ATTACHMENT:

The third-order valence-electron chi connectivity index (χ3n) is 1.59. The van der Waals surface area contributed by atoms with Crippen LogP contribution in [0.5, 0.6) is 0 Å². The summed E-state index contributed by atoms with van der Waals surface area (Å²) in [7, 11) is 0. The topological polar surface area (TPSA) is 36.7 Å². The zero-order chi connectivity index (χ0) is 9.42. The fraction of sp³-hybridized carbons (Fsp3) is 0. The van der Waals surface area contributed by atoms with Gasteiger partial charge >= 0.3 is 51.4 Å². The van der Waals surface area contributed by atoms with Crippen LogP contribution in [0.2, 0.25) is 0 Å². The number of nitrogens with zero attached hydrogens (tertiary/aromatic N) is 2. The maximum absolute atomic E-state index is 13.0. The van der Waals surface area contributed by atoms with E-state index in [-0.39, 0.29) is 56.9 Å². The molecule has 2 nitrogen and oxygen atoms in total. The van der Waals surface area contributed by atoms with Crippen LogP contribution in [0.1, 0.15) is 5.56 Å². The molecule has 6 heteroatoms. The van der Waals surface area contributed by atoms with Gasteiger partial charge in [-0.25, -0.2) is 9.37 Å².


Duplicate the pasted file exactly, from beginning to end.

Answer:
The third-order valence-electron chi connectivity index (χ3n) is 1.59. The van der Waals surface area contributed by atoms with Crippen LogP contribution in [0.5, 0.6) is 0 Å². The summed E-state index contributed by atoms with van der Waals surface area (Å²) in [7, 11) is 0. The topological polar surface area (TPSA) is 36.7 Å². The zero-order chi connectivity index (χ0) is 9.42. The fraction of sp³-hybridized carbons (Fsp3) is 0. The van der Waals surface area contributed by atoms with Gasteiger partial charge >= 0.3 is 51.4 Å². The van der Waals surface area contributed by atoms with Crippen LogP contribution in [0.2, 0.25) is 0 Å². The number of nitrogens with zero attached hydrogens (tertiary/aromatic N) is 2. The maximum absolute atomic E-state index is 13.0. The van der Waals surface area contributed by atoms with E-state index in [-0.39, 0.29) is 56.9 Å². The molecule has 2 nitrogen and oxygen atoms in total. The van der Waals surface area contributed by atoms with Crippen LogP contribution in [0.1, 0.15) is 5.56 Å². The molecule has 6 heteroatoms. The van der Waals surface area contributed by atoms with Gasteiger partial charge in [-0.25, -0.2) is 9.37 Å².